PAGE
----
Coevolution in Telemarketing

Coevolution in species (predator-prey, for example) is a commonly occurring phenomenon. The same thing, loosely, can apply to many other things like criminal behavior and how it coevolves with law enforcement techniques.

An interesting place where you see coevolution at work is in telemarketing. If you think about it, they are the predator and you are the prey. Their objective is to get you to pick up the phone and then not put it down. Your objective is to not pick up the phone.

Before Caller ID, you were losing the battle. You had to pick up the phone. You didn’t know who was calling.

After Caller ID, it was better, but not if you were prepared to ignore every call except the numbers that you recognized. Also, the telemarketers adapted and started blocking Caller ID. But then you started avoiding calls with no Caller ID. And then they switched back to numbers but no names or innocuous names. And so on.

Then came the National Do Not Call Registry in the US. That tilted the balance decisively in your favour. It still left the non-profits who are exempted from the DNC stipulations. You were still having to walk up to the phone when the local charity called and you didn’t want to donate this year. But then you got that new phone which can read out the name on the Caller ID. And that was that. End of the telemarketing nuisance.

Not quite. Last year I started getting robo calls on my mobile phone from a company selling extended warranties for cars. I pick up most calls to my cellphone, even if I don’t recognize the number. It was very irritating. I actually lodged a complaint with the FTC about these guys. Apparently many others did too. Thankfully its been turned off. The people behind it must have figured that whatever they were doing was worth flirting with FTC for. Or maybe they don’t even live in the US. Who knows.

I still get a moderate number of telemarketing calls. If you are of Indian origin, like me, you may still be getting calls from India. With telecom costs between India and the US dropping sharply in recent years, the call activity is going up as well. We regularly get calls from DirectTV and Airtel. The latter in fact has been calling from a Delhi cell phone to my cell phone (where did they get my mobile number?).

The companies that call from India use Caller IDs in different ways. Some of them send out a US number which I think is a losing strategy (one of them sends out a toll free number). Some of them block Caller ID, which, I believe is a better strategy. With almost no calls from telemarketers in the US, you are probably losing your old aversion of picking up a call with no Caller ID. Or maybe, I have a special situation. A friend of ours we regularly talk to had blocked her Caller ID at one time.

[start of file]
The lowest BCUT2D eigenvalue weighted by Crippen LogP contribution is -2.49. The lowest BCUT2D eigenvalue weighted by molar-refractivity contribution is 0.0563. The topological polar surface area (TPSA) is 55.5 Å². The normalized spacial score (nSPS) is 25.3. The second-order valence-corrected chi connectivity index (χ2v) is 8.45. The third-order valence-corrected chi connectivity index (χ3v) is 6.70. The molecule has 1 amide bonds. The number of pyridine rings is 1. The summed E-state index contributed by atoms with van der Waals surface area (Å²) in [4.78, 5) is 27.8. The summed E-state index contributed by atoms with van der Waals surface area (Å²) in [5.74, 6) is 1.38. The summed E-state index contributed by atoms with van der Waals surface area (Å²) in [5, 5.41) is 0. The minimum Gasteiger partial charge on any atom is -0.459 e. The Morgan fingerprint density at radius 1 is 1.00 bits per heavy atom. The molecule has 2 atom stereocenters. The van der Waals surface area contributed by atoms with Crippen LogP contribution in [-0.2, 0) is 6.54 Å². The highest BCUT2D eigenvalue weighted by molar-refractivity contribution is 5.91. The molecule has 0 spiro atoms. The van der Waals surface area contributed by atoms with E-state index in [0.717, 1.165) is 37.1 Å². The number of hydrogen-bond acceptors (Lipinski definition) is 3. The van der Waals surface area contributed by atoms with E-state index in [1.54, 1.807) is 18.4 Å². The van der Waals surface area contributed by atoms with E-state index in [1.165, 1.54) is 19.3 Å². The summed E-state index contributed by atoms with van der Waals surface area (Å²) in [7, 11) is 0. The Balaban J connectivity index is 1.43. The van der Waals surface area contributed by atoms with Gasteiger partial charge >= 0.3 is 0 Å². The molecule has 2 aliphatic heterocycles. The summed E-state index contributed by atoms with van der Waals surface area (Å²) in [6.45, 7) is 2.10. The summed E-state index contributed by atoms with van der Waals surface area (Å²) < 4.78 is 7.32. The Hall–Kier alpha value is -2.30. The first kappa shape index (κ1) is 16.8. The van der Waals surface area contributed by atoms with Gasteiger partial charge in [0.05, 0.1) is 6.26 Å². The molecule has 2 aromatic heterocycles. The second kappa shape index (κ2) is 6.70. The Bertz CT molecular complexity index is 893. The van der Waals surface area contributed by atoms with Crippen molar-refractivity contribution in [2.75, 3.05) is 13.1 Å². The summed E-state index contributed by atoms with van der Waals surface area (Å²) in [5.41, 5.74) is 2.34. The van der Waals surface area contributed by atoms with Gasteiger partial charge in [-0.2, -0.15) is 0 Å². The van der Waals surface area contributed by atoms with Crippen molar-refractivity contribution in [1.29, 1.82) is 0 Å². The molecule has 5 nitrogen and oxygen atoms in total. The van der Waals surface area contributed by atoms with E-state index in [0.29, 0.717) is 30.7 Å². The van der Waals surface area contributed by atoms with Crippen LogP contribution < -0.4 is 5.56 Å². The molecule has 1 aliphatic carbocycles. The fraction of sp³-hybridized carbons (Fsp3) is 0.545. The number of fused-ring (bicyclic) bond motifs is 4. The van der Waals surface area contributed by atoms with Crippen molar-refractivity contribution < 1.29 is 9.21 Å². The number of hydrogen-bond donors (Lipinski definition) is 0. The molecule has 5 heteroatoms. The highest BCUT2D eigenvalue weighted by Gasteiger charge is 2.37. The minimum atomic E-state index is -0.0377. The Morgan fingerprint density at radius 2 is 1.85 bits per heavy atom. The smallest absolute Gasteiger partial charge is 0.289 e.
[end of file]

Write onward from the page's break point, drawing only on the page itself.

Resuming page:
This is known to occur even in predator-prey coevolution where a defence that the prey had developed in response to a certain predatory tactic is lost through the millenia. When the predator evolves the same trait again, the prey has no defence against it.

Callers from India seem to have the ability to put just any old number in the Caller ID. Like say “2222”. Or use an Indian number. I will pick up any call with an Indian number on it. Which is why I get snagged often.

But it doesn’t end at Caller ID and getting you to pick up the phone. Since the dialing out is typically done by a dialer which connects an agent only after you pick up the phone, there is a lag before someone starts speaking at the other end. Most people will realize it’s a telemarketing agency and put the phone down. This must cost a lot in agent time at the other end.

Which probably explains, in a crazy way, the latest Caller ID tactic. Yesterday someone called us. The Caller ID name said “Telemarketer”. We didn’t pick up the phone. But if someone does, you can be sure they want to talk. And it could be the beginning of an honest, trusting relationship.

1 Comment

  1. Instead of "Telemarketer", they should probably say "Need Insurance?" on the ID. Maybe that'll be the next step in evolution.
    In India, most telemarketers have switched to using cell phone numbers to get better call pick up.

    But SMS is probably the better move – I get on an average 5-6 telemarketing SMSs everyday. I do like some of them – like computer service, pest control, insurance.. so I store them because you'll need them someday. I just don't like talking to them when I don't need it.


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